I submit to you that, in fact, it does make us stupid. You’ll get no argument from me that the sheer quantity of information on the Internet is as vast, but does information being so readily available really mean anything good for our intellectual capacity?
If anything, the effect it has on our cognitive abilities is problematic. It’s BECAUSE of the immense amount of data passing through our skulls that our thought processes and attention spans have grown shallow and aphoristic. If we need an answer to a question all we have to do is Google it, answer it, and forget it.
Ask yourself, what did you Google last week Monday? Can you remember any specific details? How did it end? What about the last book you read? Or the book you read 5 years ago. I would bet money you remember more about the book and at least remember how it ended.
A growing number of researchers are starting to uncover that the oversaturation of stimulation and the constant distractions the Internet provides is causing us to become superficial thinkers.
Nicholas Carr, the author of The Shallows: How the Internet is Changing How we Think, said, "My interest in the subject is not just academic. It’s personal. I was inspired to write the book after I realized that I was losing my own capacity for concentration and contemplation. Even when I was away from my computer, my mind seemed hungry for constant stimulation, for quick hits of information. I felt perpetually distracted. Could my loss of focus be a result of all the time I’ve spent online? In search of an answer to that question, I began to dig into the many psychological, behavioral, and neurological studies that examine how the tools we use to think with — our information technologies — shape our habits of mind."
What he found was alarming; people who read text online comprehend significantly less than those who read off of printed pages. People who watch multimedia are less likely to absorb information and retell it later than people who read it. And people who multitask and juggle information are less productive and even, in some cases, are considerably less creative.
Is that really all that surprising though? All you can do to a book or newspaper is read it. But if you read that same article or book online you can be distracted by an ad, an email, an instant message, or a hyperlink.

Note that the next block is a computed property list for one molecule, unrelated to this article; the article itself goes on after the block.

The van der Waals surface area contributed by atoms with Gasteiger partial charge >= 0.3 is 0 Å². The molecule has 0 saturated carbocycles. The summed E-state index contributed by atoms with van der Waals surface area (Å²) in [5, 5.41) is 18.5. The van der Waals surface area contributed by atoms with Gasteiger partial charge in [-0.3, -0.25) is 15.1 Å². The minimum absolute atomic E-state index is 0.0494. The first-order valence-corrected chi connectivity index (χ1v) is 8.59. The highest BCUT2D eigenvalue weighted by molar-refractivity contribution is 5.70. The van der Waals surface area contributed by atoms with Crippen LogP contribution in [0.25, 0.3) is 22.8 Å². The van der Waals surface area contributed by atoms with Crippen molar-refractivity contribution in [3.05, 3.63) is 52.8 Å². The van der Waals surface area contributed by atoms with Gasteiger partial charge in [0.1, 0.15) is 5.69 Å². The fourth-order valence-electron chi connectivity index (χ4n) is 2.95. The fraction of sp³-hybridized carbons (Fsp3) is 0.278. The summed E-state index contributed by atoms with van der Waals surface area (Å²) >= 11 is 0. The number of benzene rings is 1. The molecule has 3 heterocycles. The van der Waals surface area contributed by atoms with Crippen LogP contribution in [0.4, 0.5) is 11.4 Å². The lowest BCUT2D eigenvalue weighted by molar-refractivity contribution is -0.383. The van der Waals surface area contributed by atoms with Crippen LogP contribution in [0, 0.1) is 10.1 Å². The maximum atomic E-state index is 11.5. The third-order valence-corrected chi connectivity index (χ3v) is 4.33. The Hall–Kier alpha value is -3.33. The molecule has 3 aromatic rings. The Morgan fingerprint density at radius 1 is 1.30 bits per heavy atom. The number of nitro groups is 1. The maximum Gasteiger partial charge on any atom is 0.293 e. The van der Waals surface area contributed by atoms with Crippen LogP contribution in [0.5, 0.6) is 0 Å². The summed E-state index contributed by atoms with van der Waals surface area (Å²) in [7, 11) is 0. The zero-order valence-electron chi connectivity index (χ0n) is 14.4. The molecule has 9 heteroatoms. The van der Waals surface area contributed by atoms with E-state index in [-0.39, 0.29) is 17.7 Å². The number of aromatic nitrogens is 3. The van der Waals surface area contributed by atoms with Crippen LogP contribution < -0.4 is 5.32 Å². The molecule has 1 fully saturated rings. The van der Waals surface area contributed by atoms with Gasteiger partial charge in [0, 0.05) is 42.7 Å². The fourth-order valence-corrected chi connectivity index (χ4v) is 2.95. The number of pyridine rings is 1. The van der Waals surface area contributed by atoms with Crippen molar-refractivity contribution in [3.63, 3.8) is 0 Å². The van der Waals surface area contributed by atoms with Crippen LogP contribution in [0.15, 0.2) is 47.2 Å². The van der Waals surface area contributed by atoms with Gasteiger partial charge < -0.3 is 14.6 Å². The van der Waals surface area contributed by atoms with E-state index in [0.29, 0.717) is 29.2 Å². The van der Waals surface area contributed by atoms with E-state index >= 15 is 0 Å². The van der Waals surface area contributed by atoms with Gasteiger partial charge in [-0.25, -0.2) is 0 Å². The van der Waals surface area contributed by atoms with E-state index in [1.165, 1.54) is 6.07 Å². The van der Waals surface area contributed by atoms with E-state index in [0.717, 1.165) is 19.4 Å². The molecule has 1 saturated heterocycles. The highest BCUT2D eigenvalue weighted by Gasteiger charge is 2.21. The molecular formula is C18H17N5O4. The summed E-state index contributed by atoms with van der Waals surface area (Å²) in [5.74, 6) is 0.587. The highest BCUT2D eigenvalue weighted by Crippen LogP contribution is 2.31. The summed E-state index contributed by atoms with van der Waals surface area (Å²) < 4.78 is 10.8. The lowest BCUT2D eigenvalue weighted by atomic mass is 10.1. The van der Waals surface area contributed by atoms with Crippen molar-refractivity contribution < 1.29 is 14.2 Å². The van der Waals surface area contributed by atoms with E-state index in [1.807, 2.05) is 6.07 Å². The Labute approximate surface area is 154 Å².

Hyperlinks have made our lives so easy, too easy. We’ve all done it, read half way through an article, clicked on a hyperlink, got two paragraphs into that article and clicked on yet another "related article."
There you have it, in this process we started to read three articles and failed to actually finish any of them.
Our brains our de-evolving because of a lack of challenge to it, people forget that being stimulated is entirely different than being introspectively challenged.
Whether by design or just a side effect of an arguably organically growing world of technology, we are being conditioned to be distracted and retain less and less knowledge in our brains.
The argument can be made that with all the world’s information being stored digitally, it opens up the conscious areas of our brain to be more creative and expand on to other things. In other words, moving the all the data online frees up our brain’s hard drive.
But that argument is leaving out one key element, humans are inherently lazy. I’m not saying that there isn’t an ambitious few who does utilize the online "info-bank" to free up some memory for scientific endeavors, but by in large that isn’t what people do.
The rest of us spend our time YouTubing funny cats and the latest video game trailers, filling our frontal lobe and short term memory with useless information that doesn’t need to be cataloged into our long term memory. So, it isn’t.
We’ve all heard the saying; our brain is a muscle that needs to be exercised. Well, we run short bursts with our short-term memory and are forgetting how to store important information for long periods of time.
So, is the Internet making is stupid? I don’t know… Google it.